“The provision of oil and other resources, the emergence of unchecked free trade, the provision of Canadian soldiers for American adventures abroad have become almost automatic for Canadian governments.
“We are evolving into an unchecked free-enterprise state with potentially devastating consequences for ordinary people in Canada.”
Born in Vancouver in 1936, the son of an itinerant cook, Knight grew up in B.C. logging camps, mining camps and East Vancouver. He later engaged in bouts of wanderlust, including a first-time love affair in Nigeria in 1957-’58 with a local woman who spoke Yoruba, Hausa and Lagos pidgin English. She was eighteen; he was twenty-one.
Knight gained his M.A. in anthropology at UBC in 1962, and a Ph.D. from Columbia University in 1968. His career path changed when he collaborated with his Berlin-born mother for A Very Ordinary Life (1974), tracing her difficult life from Germany to goldpanning in Lillooet and hardscrabble work in camps. After its release, Knight left his university teaching career, repulsed by the narrowness of his fellow academics and the ignorance of his students.
While his wife held down a steady job at SFU (not mentioned), Knight grudgingly drove a MacLure’s taxi in Vancouver, simultaneously producing a string of books that show the complexity of working class people, particularly migrants workers like his father and mother.
“In retrospect,” he concludes, “it would seem that writing was the single endeavor which I ever found to be truly fulfilling and through which I ever contributed anything worthwhile.
“Finally, I have not fundamentally changed what I believed about the world and the forces in it. I am still a socialist and will remain so regardless of the worldwide defeats, treachery and retreats imposed by the forces of reaction to it. So be it.”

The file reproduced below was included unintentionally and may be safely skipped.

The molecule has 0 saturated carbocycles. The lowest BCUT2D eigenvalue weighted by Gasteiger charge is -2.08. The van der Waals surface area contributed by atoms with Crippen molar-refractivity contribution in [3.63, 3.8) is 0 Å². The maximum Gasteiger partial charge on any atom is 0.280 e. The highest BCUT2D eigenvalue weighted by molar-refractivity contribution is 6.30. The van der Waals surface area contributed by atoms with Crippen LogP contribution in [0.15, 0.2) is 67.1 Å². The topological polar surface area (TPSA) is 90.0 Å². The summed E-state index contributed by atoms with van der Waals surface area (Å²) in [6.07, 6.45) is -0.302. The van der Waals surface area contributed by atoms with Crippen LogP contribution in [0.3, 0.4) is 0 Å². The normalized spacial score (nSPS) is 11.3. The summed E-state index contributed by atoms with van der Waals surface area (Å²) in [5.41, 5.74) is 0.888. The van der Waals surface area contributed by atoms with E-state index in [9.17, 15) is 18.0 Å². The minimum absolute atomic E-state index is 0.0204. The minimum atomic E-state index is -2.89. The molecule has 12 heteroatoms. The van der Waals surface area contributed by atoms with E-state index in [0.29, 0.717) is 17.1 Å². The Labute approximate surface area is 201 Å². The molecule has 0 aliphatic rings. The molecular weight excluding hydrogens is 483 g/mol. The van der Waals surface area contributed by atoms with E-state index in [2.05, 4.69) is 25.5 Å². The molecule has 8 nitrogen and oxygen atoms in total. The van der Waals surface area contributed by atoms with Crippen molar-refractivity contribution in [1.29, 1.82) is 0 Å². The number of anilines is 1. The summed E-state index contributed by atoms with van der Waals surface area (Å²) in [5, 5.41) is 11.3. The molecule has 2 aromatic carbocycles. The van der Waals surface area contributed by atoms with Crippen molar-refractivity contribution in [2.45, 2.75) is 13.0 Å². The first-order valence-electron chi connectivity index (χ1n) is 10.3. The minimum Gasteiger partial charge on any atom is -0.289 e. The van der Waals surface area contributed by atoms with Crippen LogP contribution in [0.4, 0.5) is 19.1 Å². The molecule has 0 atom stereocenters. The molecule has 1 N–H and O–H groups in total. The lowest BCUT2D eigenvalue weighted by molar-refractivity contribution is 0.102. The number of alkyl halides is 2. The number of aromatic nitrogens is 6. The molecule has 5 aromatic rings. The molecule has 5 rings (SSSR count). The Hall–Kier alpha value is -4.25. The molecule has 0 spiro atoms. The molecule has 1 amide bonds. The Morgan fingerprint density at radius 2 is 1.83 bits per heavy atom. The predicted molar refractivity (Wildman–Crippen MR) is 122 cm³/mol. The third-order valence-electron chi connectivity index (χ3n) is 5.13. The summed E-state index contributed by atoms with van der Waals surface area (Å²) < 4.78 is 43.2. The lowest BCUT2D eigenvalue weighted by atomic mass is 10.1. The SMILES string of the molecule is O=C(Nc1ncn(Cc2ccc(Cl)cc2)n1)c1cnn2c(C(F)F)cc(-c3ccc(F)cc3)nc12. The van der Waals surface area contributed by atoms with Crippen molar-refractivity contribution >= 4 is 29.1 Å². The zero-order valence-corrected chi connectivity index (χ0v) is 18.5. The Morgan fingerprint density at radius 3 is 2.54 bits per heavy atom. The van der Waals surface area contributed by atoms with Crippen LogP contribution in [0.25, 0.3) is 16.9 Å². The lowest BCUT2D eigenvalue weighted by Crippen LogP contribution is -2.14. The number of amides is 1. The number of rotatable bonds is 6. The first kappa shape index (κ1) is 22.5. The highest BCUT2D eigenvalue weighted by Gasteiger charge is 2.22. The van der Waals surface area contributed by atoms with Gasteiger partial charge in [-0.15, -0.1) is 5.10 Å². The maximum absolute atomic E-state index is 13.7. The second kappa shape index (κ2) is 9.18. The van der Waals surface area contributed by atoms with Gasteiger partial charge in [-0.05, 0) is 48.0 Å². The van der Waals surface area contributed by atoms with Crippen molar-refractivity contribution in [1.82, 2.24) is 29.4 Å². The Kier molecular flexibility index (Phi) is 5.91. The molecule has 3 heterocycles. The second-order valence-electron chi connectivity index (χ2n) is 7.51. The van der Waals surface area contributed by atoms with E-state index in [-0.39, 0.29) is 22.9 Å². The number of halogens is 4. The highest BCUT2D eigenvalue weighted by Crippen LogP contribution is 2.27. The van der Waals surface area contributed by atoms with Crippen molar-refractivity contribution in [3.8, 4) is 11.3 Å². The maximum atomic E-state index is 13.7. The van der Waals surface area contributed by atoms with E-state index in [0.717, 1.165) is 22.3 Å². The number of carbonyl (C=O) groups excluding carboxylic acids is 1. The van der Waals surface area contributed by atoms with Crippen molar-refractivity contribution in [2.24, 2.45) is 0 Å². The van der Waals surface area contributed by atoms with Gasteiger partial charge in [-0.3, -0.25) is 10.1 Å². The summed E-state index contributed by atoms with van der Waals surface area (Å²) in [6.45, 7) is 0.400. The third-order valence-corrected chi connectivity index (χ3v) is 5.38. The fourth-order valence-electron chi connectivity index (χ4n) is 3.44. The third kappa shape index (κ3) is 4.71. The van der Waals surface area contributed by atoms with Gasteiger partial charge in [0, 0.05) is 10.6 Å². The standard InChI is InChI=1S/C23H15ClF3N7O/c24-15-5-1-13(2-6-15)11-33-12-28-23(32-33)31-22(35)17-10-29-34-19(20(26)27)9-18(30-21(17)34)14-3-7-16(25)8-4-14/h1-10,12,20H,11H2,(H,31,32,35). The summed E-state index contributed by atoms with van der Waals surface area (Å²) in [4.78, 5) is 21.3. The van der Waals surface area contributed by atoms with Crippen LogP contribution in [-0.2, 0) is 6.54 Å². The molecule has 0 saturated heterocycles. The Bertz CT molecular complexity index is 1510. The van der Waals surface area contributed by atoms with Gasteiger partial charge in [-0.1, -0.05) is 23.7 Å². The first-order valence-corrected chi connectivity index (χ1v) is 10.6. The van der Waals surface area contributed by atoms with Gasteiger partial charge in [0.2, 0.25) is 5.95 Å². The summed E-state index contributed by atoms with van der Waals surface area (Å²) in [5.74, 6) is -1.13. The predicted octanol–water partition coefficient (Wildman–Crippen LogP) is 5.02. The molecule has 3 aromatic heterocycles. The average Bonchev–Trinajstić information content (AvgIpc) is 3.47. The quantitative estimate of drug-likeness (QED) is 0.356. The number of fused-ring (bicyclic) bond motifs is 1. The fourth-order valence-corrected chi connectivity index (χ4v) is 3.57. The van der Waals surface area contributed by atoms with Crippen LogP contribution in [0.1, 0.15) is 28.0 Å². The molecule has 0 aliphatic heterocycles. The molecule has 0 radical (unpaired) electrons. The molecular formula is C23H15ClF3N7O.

Rolf Knight’s mother Phyllis was musical, adamantly anti-militaristic and disliked cooking. She had worked since age thirteen in Berlin, surviving famine and “a plague of nearly medieval proportions during the end of the First World War.”
Knight reveals much less about his labourer and camp cook father, Ali, an immigrant migrant worker. “During the half dozen years after the end of the war,” he writes, “my parents were in a pretty constant state of dispute with each other.”
Knight’s parents stayed together for forty years in a marriage that “rested on a loyalty built up through the many difficulties they’d gone through together. Respect and loyalty are emotions at least as strong as love.”
Not prone to self-revelation, Knight mentions, in just one sentence, that he watched his father’s last wrestling match at Exhibition Gardens when his father was forty-eight years of age. No context, no details. The narrative realm is more sociological than psychological.
At age fourteen, Rolf Knight got his first job as a mess boy and baggage handler on a small coastal passenger-freight boat, Gulf Wing, by faking his age. At fifteen, he worked for a BC Forest Service crew in Kamloops building some of the first roadside campsites in B.C.
“I took pride in doing what so many men before me had done,” he writes. “… I felt the migratory workers were to be emulated. It may be hard to believe about an alienated sixteen-year-old boy but that pride was a source of strength. Today, I understand somewhat better that it was making a virtue of a necessity.”
Although he appreciated attending Britannia High School in East Vancouver because it lacked rah-rah school spirit, he was largely self-educated at the Carnegie Library on Hastings where he could read novels by John Steinbeck, or teach himself about Mexican history, the Spanish Civil War, the Wobblies (Industrial Workers of the World) and socialism.
In 1952, at sixteen, American border officials stymied his efforts to reach Mexico. He reached the border town of Nogales but returned to Kitimat. In 1953, he took buses across the northern U.S. to board one of the oldest passenger ships sailing to Europe, buying a dormitory class ticket from Quebec City to Bremerhaven.
“Dormitory class was far preferable to traveling by luxury liner,” he recalls, “because of the better class of people one met on the Arosa Kulm.”
Seeing the decimation of Berlin, almost ten years after the war ended, was a rite of passage. Too shy to ask a girl on a date, he describes himself as “a bumptious seventeen-year-old Canadian without any particular purpose or official connections and speaking an ungrammatical German with a Berlin dialect I was trying to accentuate.”